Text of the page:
Ed Motta exudes swing and good humor in new show

The musician's remarks make the audience laugh, while he manages to balance the sophistication of jazz and the need to make people dance

Carlos Calado
He's an admitted glutton on a daily basis, so why should it be different on stage? In the show As Segundas Intenções do Manual Prático, named after his latest album, Ed Motta sings, plays and talks with the audience for over two hours. Still, as voracious as the singer/songwriter himself, his fans beg for more. Pretty much at home, the soulman seems to have finally met some balance in his music: without letting go of his creative obsession about jazz and 50s-thru-70s black music, he knows how to please those who prefer dance music.

With an attractive disco punch, Mágica de um Charlatão (written with Chico Amaral) takes over the audience from the very start. It is followed by the samba-funk Dez Mais Um Amor (written with Ronaldo Bastos) and by the funk Lady (written with Fabio Fonseca and Mathilda Kóvac), dedicated to Ed's wife, Edna.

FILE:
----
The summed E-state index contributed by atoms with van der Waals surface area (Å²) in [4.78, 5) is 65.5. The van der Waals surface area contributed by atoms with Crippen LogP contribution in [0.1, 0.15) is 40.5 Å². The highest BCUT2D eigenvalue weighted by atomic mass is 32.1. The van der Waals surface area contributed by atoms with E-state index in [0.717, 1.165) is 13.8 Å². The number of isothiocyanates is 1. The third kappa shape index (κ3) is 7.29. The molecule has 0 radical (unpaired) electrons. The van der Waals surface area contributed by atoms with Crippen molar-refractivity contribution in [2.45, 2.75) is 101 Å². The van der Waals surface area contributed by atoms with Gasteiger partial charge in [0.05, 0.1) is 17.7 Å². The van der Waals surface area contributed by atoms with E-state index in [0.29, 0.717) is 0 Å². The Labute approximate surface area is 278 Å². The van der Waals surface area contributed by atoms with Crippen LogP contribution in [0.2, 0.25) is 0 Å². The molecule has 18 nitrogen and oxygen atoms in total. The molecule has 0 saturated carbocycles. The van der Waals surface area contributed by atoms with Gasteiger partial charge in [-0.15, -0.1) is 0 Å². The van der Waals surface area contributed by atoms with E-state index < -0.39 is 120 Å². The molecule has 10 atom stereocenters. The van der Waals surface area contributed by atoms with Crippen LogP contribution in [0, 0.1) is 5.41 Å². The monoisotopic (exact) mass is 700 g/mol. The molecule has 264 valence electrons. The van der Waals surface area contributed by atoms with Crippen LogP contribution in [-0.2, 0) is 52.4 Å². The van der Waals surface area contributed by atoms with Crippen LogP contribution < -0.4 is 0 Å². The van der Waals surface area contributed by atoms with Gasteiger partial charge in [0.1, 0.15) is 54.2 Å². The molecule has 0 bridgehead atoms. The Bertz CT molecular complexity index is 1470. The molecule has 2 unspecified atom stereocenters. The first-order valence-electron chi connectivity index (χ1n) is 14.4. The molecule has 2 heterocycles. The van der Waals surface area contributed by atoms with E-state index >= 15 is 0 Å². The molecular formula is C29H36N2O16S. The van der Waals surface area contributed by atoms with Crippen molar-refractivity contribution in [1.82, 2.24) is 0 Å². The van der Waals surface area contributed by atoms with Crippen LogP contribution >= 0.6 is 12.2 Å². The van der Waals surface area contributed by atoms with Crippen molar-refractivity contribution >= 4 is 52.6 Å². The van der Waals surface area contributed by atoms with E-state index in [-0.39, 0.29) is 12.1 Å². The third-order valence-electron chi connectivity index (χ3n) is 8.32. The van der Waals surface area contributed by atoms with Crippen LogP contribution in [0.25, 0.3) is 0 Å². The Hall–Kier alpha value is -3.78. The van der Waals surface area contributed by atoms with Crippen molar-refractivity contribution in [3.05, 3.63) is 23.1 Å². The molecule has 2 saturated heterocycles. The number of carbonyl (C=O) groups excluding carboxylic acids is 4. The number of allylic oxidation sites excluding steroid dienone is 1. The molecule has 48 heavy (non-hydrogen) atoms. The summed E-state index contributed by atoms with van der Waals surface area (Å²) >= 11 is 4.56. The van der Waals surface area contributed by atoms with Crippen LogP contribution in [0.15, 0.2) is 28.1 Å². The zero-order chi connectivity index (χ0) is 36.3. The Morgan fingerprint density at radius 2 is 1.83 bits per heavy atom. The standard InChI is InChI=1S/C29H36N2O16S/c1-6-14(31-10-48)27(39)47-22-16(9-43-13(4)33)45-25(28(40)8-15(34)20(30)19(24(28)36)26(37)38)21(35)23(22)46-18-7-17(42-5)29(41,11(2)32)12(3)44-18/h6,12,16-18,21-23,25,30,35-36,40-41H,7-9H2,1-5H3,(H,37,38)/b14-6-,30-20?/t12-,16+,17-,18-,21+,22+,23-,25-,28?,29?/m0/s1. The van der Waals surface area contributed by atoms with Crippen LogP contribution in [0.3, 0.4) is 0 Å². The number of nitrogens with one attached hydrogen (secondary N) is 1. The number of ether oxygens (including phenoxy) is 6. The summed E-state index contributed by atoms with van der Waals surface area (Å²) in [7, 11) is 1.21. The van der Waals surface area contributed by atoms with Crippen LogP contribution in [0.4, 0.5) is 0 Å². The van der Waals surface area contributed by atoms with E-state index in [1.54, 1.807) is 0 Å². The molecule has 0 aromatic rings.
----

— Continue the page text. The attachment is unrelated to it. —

Vamos Dançar, a major Motta hit from the 80s, comes up with a Steely Dan-like arrangement. The influence of the American group is felt again, later. "I got into Brazilian music because of Steely Dan", claims Ed, right before introducing Suddenly You, a homage to the legendary group.

In a great mood, Ed introduces most of the songs with some kind of comment or remark, usually with a humorous effect: "If you ask me the line up for the Horace Silver Quartet in 1960, I'll tell you right there and then, whereas I can't remember my own lyrics", he tells, while holding sheets of paper with the lyrics printed in big letters in front of him.

The arrangements deserve special attention: the brass section heats up the dance-driven numbers, such as Solução (written with Bombom) and Entre e Ouça, and also sounds like a big band in the sophisticated ballad Outono no Rio (lyrics by Ronaldo Bastos), for instance.

Showing maturity after a period of oblivion, Ed Motta proves that his persistence granted him a privilege: without making concessions, he keeps producing top quality music in a devastated, major label-oriented music market.